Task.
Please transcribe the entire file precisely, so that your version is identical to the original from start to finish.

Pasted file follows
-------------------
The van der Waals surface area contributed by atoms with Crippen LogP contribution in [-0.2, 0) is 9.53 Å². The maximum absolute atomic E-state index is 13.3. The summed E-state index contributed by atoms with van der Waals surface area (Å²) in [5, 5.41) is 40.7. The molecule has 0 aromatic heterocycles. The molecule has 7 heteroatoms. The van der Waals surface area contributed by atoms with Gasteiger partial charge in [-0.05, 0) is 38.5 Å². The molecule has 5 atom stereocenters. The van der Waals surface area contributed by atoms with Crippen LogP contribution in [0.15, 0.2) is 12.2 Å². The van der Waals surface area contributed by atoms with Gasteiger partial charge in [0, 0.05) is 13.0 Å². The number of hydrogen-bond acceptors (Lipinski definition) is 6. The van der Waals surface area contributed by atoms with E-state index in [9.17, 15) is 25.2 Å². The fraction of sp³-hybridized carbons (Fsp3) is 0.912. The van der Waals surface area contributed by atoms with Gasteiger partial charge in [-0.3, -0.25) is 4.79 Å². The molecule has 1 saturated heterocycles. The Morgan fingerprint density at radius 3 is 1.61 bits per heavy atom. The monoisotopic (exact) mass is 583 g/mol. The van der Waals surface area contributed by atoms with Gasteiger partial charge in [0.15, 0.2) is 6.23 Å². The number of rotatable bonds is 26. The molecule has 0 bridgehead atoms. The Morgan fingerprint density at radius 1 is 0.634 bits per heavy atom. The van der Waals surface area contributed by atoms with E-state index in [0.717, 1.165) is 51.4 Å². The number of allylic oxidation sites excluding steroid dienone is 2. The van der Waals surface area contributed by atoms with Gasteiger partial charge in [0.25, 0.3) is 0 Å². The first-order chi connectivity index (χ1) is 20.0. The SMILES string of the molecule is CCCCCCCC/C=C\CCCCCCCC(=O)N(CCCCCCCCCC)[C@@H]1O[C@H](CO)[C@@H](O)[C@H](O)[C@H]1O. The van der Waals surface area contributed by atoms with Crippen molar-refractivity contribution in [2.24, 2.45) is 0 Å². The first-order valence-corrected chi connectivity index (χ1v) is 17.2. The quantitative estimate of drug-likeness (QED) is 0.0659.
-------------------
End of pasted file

The van der Waals surface area contributed by atoms with Crippen LogP contribution in [-0.2, 0) is 9.53 Å². The maximum absolute atomic E-state index is 13.3. The summed E-state index contributed by atoms with van der Waals surface area (Å²) in [5, 5.41) is 40.7. The molecule has 0 aromatic heterocycles. The molecule has 7 heteroatoms. The van der Waals surface area contributed by atoms with Gasteiger partial charge in [-0.05, 0) is 38.5 Å². The molecule has 5 atom stereocenters. The van der Waals surface area contributed by atoms with Crippen LogP contribution in [0.15, 0.2) is 12.2 Å². The van der Waals surface area contributed by atoms with Gasteiger partial charge in [0, 0.05) is 13.0 Å². The number of hydrogen-bond acceptors (Lipinski definition) is 6. The van der Waals surface area contributed by atoms with E-state index in [9.17, 15) is 25.2 Å². The fraction of sp³-hybridized carbons (Fsp3) is 0.912. The van der Waals surface area contributed by atoms with Gasteiger partial charge in [-0.3, -0.25) is 4.79 Å². The molecule has 1 saturated heterocycles. The Morgan fingerprint density at radius 3 is 1.61 bits per heavy atom. The monoisotopic (exact) mass is 583 g/mol. The van der Waals surface area contributed by atoms with Gasteiger partial charge in [0.15, 0.2) is 6.23 Å². The number of rotatable bonds is 26. The molecule has 0 bridgehead atoms. The Morgan fingerprint density at radius 1 is 0.634 bits per heavy atom. The van der Waals surface area contributed by atoms with E-state index in [0.717, 1.165) is 51.4 Å². The number of allylic oxidation sites excluding steroid dienone is 2. The van der Waals surface area contributed by atoms with Gasteiger partial charge in [0.25, 0.3) is 0 Å². The first-order chi connectivity index (χ1) is 20.0. The SMILES string of the molecule is CCCCCCCC/C=C\CCCCCCCC(=O)N(CCCCCCCCCC)[C@@H]1O[C@H](CO)[C@@H](O)[C@H](O)[C@H]1O. The van der Waals surface area contributed by atoms with Crippen molar-refractivity contribution in [2.24, 2.45) is 0 Å². The first-order valence-corrected chi connectivity index (χ1v) is 17.2. The quantitative estimate of drug-likeness (QED) is 0.0659.